Learning your way around the LAUSD school selection process

All parents want their children to receive a good education, and according to federal law, every child is entitled to receive one. Actually making this happen, though, and making sure it’s of as high a quality as possible, may be easier said than done – especially if you live in an underserved neighborhood.

Some Los Angeles families have easy access to high-quality schools. Others have to work harder to get their kids what they deserve.

With 1,100 schools in the Los Angeles Unified School District, its 640,000 students have many types of schools and educational opportunities available. One plus is a flexible enrollment policy that allows students from one neighborhood to attend a school in another. But the district's size and bureaucracy can also become overwhelming to families.

Here are some suggestions from LAUSD parents to help other parents work within the system to reach their educational goals.

Select possible schools

If your neighborhood school is not a good fit, you can apply or enter your child in a lottery to be chosen for a school you prefer. Choices include themed magnet schools, gifted magnet schools, schools for advanced studies (schools-within-a-school where magnet programs are over-enrolled), independent charter schools, affiliated charter schools and span schools (K-6 or K-8 instead of the more familiar K-5 and 6-8 grade-level configurations).

Parents can also apply for in-district child care permits at schools that provide afterschool care. Another possibility is the Permits with Transportation program, which allows students to attend assigned out-of-immediate-area schools. The LAUSD's eChoices website explains all these options in more detail.

But how to decide which schools to apply for? Consider whether your child has any special interests, like the arts or STEM (science, technology, engineering and math) as LAUSD contains many such special-interest schools. And, of course, transportation is a big issue: California law requires students to be bused only when they live more than two miles away from school in elementary and five miles away in high school.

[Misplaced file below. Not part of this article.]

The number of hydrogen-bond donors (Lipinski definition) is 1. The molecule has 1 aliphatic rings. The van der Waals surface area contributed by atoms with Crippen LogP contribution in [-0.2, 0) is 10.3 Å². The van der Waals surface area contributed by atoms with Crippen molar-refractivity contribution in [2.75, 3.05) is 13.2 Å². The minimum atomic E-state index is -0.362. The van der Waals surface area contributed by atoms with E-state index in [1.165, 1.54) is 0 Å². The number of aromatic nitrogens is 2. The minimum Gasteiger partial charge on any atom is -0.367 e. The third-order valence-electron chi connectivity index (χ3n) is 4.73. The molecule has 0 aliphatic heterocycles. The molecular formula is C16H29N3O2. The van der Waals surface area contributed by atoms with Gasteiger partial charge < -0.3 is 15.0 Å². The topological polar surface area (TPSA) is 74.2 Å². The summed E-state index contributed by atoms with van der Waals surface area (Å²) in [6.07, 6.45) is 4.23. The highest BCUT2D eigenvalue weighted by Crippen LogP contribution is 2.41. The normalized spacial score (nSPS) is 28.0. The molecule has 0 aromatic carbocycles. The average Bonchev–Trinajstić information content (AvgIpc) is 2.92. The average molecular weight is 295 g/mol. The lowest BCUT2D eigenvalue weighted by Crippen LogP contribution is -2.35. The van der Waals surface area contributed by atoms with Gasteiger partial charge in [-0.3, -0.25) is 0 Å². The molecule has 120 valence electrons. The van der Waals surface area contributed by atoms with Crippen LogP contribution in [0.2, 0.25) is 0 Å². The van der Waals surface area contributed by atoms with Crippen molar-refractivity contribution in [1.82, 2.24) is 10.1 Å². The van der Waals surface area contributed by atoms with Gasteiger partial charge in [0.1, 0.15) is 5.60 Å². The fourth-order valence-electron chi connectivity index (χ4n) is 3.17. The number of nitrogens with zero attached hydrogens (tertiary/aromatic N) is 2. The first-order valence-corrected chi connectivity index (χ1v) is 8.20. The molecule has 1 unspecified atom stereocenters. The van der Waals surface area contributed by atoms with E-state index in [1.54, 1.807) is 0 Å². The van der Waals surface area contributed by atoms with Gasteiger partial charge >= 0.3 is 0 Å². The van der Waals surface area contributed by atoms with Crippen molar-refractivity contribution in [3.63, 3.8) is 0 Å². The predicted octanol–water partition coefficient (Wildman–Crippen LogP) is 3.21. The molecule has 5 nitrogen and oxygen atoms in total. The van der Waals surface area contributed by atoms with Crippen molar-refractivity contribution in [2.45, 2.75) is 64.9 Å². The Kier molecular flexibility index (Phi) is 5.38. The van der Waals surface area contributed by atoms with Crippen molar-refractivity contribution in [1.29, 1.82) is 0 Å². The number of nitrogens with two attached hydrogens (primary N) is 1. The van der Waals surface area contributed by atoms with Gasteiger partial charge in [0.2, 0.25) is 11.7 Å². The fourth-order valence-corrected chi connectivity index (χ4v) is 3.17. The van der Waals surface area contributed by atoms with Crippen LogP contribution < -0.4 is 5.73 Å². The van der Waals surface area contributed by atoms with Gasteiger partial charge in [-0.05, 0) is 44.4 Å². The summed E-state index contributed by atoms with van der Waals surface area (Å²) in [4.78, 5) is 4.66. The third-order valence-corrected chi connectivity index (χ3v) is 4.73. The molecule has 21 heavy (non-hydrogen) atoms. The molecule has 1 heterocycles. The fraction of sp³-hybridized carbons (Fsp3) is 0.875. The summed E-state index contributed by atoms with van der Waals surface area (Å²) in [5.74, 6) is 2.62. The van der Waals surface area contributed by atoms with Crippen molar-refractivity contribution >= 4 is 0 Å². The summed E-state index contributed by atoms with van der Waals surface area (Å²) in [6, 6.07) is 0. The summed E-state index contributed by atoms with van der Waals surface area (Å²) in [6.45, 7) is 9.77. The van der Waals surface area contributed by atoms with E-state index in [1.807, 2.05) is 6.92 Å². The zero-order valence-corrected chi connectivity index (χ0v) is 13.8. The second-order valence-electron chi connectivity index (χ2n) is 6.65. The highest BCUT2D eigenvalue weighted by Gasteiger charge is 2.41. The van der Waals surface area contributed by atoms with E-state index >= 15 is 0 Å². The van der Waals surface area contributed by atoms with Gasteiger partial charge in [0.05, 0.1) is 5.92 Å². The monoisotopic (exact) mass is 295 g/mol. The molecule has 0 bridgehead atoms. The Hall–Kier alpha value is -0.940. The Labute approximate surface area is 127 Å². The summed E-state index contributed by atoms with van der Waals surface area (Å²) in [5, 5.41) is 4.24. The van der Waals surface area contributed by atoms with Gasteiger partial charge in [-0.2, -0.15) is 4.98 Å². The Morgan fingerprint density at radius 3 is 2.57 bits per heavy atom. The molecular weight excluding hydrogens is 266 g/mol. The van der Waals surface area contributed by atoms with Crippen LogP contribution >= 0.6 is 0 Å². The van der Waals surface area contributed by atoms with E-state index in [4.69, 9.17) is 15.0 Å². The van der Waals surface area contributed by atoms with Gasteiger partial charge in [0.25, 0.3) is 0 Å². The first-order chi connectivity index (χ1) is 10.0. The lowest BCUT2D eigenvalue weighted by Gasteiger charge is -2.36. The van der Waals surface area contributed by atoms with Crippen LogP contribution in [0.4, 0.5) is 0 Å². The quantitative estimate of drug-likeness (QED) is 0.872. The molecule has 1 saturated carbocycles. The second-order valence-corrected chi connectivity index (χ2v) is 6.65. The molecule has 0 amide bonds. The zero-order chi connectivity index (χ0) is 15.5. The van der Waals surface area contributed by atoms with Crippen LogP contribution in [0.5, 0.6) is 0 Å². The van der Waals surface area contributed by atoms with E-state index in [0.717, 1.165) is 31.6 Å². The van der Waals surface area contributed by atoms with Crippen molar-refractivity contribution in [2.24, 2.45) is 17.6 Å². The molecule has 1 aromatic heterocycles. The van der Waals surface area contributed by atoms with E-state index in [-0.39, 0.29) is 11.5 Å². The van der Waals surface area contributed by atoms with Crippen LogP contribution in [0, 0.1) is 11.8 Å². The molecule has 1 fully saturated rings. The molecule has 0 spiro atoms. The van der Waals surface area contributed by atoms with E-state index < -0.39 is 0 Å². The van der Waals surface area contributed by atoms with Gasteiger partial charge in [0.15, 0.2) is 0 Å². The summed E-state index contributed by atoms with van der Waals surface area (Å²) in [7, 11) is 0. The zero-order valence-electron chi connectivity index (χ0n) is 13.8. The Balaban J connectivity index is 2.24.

For parent Nina Beverly, the process included comparing schools' test scores and relying on word-of-mouth reports from other parents. She also suggests checking with schools of interest before you apply: "See if they anticipate openings for each age group you're looking for. Some know, some don't, but it's worth asking."

Meet all deadlines

This is vital. Unfortunately, meeting the deadlines can be challenging because there is no standard calendar of deadlines throughout the district. In Beverly's experience, most school application periods open October or November and close in January or February. Lotteries are held in March and families learn the results in May, she says.

Understand schools' sibling policy

If you have more than one child, pay close attention to the sibling policy at each school where you apply. This has been Beverly's biggest challenge: in 2016-2017, each of her four children will attend a different school. Her transportation time is 1.5-2 hours each way.

Her advice: Indicate on every application that your student has a sibling in hopes of having the sibling accepted, too. "Don't put your kid in one school assuming you'll get sibling priority for the next because it doesn't always work that way," Beverly says. "Even with the afterschool programs, some give siblings priority, some don't."

Follow up on waitlists

For 2016-2017, Marcela Aguirre has her 13-year-old daughter on the waitlist at two schools. "We are eighth on the list at one school, so I am very hopeful," she says. "Both schools told me the same thing: families move, parents do change their minds, so don't give up hope just because you're on the waitlist."

Schools wait until the first week of school to select students from their waitlist. This timing creates its own challenges for families, who must quickly adapt transportation plans and may have already purchased school-specific supplies like uniforms.

Educate yourself

If the school selection and application process seems overwhelming, help is available.  Parent Revolution is a nonprofit that helps LAUSD parents work to improve their schools, and Great Public Schools Now is an organization working to expand access to great schools into more neighborhoods.

Parents can also enroll in the Los Angeles Urban League Parent Academy, a nine-week parent training and empowerment program designed to help parents navigate the LAUSD process. This made all the difference for Amiyoko Shabazz, whose 11-year-old son needed to change schools. Parent Academy "teaches you what's going on in the school system, how to advocate and how to be confident when you're sitting in the room with the teachers," she says. "It made me more confident, less fearful."

—Darcy Lewis for Great Public Schools Now

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